“That Minutes of Last Meeting Pass as Read”: Helmshore Prize Band’s Committee Meeting Minutes, A Case Study of ‘Life as Normal’ and ‘Moral Contracts’ in the First World War

“That Minutes of Last Meeting Pass as Read”: Helmshore Prize Band’s Committee Meeting Minutes, A Case Study of ‘Life as Normal’ and ‘Moral Contracts’ in the First World War

Dr Stephen Etheridge

Helmshore Prize Band, with committee and supporters,  taken at Sunnybank,  Helmshore, c.1906. (Permission Gavin Holman, http://www.ibew.co.uk)

Helmshore Prize Brass Band were formed in the 1870s and were active in East Lancashire’s Rossendale Valley in the late nineteenth century and throughout the First World War and beyond. They could not be considered a ‘crack’ band, but they were ambitious, entering the majority of local contests and employing trainers and players that would help them win.[1] This was the experience of most bands from the 1860s onwards. Like other bands in the regions surrounding Manchester Helmshore were driven by the need to raise money for the purchase and upkeep of instruments, uniforms and music. In addition, they had to maintain and run a bandroom where they could not only rehearse but also hold social events. [2]

Helmshore Prize Band, c. 1920s, with Richard Aspin, Conductor

The minute books of Helmshore Public Prize Band run from 1899-1922, and are a valuable source with which to understand the day-to-day lives of the region’s brass bands.[3] The war years run from 1914-1916, and then there is a gap up to 1919. We join the band a few weeks after the outbreak of war at the end of August 1914, when the band committee was arranging to pay the bandsmens’ train fares to the Leyland (Lancashire) Contest, and making arrangements for a Sunday concert in Haslingden, together with a September concert in Rawtenstall’s Whitaker Park, where they would copy the custom of most bands and give the park keeper a tip.[4]

The Minute Book, August-September, 1914. Note the large amount of handbills being printed for concerts in relatively small parks.This shows how many people attended park concerts in this era. (Permission: Helmshore Local History Society)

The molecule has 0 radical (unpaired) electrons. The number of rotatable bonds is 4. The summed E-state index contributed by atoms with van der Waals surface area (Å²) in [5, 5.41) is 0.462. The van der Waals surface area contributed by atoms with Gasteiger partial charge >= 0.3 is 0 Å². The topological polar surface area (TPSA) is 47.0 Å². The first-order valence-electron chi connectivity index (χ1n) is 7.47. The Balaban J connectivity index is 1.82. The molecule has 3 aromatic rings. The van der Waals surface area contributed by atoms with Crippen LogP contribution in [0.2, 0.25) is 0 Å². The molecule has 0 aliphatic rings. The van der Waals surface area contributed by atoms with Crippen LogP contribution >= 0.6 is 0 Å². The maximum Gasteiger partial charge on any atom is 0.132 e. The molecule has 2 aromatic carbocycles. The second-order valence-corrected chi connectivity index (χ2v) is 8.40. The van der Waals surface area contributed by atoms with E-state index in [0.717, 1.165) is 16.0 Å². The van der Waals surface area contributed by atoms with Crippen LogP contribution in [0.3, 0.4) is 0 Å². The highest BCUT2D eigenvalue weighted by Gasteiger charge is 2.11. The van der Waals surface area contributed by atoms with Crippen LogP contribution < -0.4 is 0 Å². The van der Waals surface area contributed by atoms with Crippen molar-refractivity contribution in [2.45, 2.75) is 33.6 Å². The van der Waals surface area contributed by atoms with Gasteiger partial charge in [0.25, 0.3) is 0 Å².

Brass band life, in other words, was continuing as normal. An examination of these minute books shows that leisure activities in the industrial communities continued throughout the war years. (I am grateful to John Simpson, of Helmshore Local  History Society, for access to these records.) The minute books show evidence of fundraising activities for the war and concern over loved ones, but, also, to the reader, the phrase: ‘are you forgetting there’s a war on?’ comes from the pages. In other words, as Gerard J. DeGroot has written, ‘no matter how catastrophic and tragic the war was, the British still managed to enjoy themselves.’[5] I argue that Helmshore Band’s activities were an expression of the wider belief held by editors in brass band journals that the brass band movement should survive the war and the ‘rush to the colours’ that took many bandsmen away from the movement. The minute books document the minuate of brass band life in a period of vast military expansion and as such express a continuation of tradition and, moreover, a belief that the band would continue as normal. Arguably musical performance as a leisure pursuit mattered when it came to defending and continuing a well-established working-class tradition.

Fundraising for the War Effort: A Moral Duty

Outside of fundraising for money to buy instruments, uniforms and music, Helmshore Band were active in raising funds for local causes. As they were a public subscription band, and hence reliant upon the public for financial support, they had a perceived moral duty to see that they served the community by playing at public and charitable events. Algernon Rose, the author of Talks With Bandsmen: A Popular Handbook for Brass Instrumentalists (London, 1895), had much to say on what moral values a band should stress when asking the public funds. Top of the list was, of course, music as an improving rational recreation. Rose also argued that bandsmen should stress, when asking for funds to start a band, that ‘[…] the existence of such a band would be invaluable by affording help at charitable and local entertainments.’ (Rose, pp. 311-312) In formal terms this moral contract had currency within the ethos of a brass band movement who policed the behavior of bandsmen with top-down editorial comment. Nevertheless, it could be argued that bandsmen and bands used the rational recreation ethos to raise funds for their own ends. [6]